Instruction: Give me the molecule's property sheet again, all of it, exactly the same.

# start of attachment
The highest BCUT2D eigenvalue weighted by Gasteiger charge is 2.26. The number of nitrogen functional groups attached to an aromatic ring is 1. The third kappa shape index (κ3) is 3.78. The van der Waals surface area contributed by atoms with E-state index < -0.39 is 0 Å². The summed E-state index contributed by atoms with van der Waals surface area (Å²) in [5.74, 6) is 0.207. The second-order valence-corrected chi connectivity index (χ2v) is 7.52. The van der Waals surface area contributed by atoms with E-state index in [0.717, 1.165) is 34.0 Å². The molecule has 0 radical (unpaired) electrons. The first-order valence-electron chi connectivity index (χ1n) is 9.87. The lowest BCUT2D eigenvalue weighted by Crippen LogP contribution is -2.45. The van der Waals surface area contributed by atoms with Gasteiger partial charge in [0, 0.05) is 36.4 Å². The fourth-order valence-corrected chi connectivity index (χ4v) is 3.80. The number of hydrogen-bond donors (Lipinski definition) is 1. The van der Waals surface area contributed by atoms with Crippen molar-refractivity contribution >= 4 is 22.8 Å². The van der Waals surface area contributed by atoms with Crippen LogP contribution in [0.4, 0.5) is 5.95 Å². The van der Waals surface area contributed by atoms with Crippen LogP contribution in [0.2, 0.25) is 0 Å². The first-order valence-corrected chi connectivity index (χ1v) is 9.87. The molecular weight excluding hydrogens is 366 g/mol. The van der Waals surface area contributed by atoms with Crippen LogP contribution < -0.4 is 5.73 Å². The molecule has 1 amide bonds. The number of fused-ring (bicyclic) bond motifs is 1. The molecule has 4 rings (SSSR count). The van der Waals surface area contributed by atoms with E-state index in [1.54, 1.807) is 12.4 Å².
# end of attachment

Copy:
The highest BCUT2D eigenvalue weighted by Gasteiger charge is 2.26. The number of nitrogen functional groups attached to an aromatic ring is 1. The third kappa shape index (κ3) is 3.78. The van der Waals surface area contributed by atoms with E-state index < -0.39 is 0 Å². The summed E-state index contributed by atoms with van der Waals surface area (Å²) in [5.74, 6) is 0.207. The second-order valence-corrected chi connectivity index (χ2v) is 7.52. The van der Waals surface area contributed by atoms with E-state index in [0.717, 1.165) is 34.0 Å². The molecule has 0 radical (unpaired) electrons. The first-order valence-electron chi connectivity index (χ1n) is 9.87. The lowest BCUT2D eigenvalue weighted by Crippen LogP contribution is -2.45. The van der Waals surface area contributed by atoms with Gasteiger partial charge in [0, 0.05) is 36.4 Å². The fourth-order valence-corrected chi connectivity index (χ4v) is 3.80. The number of hydrogen-bond donors (Lipinski definition) is 1. The van der Waals surface area contributed by atoms with Crippen molar-refractivity contribution >= 4 is 22.8 Å². The van der Waals surface area contributed by atoms with Crippen LogP contribution in [0.4, 0.5) is 5.95 Å². The van der Waals surface area contributed by atoms with Crippen LogP contribution in [0.2, 0.25) is 0 Å². The first-order valence-corrected chi connectivity index (χ1v) is 9.87. The molecular weight excluding hydrogens is 366 g/mol. The van der Waals surface area contributed by atoms with Crippen LogP contribution < -0.4 is 5.73 Å². The molecule has 1 amide bonds. The number of fused-ring (bicyclic) bond motifs is 1. The molecule has 4 rings (SSSR count). The van der Waals surface area contributed by atoms with E-state index in [1.54, 1.807) is 12.4 Å².